The first thing that drew my attention to this book was its cover. It is taken up largely by a full moon with a young girl standing under it, surrounded by illuminated white bird silhouettes and a small, colorful dragon. This was obviously a magical story. The second thing I noticed was the large, shiny Newbery Medal sticker. This book was a Newbery winner, so it must be something special. I picked up the book and, in reading the inside flap, learned that this book was about a witch, a magical baby, a swamp monster, a dragon, innocent townspeople, and a whole lot of magic. I was sold!
This is the first book of Kelly Barnhill’s that I have read. I fell in love with her writing style immediately. This book reads like a storybook or fairy tale, with each chapter reading like a small story of its own that fits into a larger puzzle. I know what you’re thinking…Don’t chapters in all books do that? This book is different. Each chapter title begins with “In Which…such and such takes place” and reads like a miniature story. While it is a continuation of the larger story, it doesn’t feel that way when you’re reading it. I felt drawn into each individual character’s story. I was enchanted.
I loved the story of Luna. She is the baby sacrificed to the Witch in the woods and then saved, enmagicked, and raised by none other than the Witch herself who, it turns out, is quite kind. Luna must be protected, though, from her magic. She is simply too young to know how to handle all of that power. So Xan (the kind old Witch), Glerk (the old swamp monster), and Fyrian (the tiny dragon) raise Luna together in the woods. But one day, another witch comes looking for her…and this one is not so kind.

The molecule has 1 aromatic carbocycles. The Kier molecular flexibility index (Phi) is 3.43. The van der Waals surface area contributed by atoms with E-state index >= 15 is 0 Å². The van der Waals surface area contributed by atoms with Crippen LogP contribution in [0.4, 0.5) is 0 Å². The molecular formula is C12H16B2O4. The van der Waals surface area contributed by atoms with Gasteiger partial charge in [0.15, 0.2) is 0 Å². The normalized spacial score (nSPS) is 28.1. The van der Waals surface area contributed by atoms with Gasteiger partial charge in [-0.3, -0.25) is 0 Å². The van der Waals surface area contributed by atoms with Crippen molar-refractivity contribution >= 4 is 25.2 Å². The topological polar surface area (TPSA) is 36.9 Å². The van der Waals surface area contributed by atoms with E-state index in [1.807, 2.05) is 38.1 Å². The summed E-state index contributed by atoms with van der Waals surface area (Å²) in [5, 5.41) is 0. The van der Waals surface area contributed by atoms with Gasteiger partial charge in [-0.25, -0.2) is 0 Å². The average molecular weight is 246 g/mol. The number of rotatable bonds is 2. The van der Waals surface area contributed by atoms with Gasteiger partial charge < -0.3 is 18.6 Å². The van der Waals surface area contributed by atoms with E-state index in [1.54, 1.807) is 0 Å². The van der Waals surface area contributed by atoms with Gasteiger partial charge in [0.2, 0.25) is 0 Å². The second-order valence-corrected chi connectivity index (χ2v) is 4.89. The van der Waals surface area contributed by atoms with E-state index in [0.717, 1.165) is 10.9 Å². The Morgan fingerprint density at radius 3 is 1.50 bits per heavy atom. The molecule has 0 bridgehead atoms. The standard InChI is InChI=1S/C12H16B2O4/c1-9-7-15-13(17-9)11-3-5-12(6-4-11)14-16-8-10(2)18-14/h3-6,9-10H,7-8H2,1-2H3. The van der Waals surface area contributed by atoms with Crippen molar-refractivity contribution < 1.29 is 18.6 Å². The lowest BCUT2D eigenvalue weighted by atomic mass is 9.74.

I loved this story. I would recommend it for anyone who loves stories filled with imagination and magic!
One of my favorite quotes from the book:
“There is enough magic in starlight to content a baby and fill its belly, and in large enough quantities, starlight can awaken the best in that baby’s heart and soul and mind. It is enough to bless, but not to enmagic.
Moonlight, however. That is a different story.
Moonlight is magic. Ask anyone you like.” – The Girl Who Drank The Moon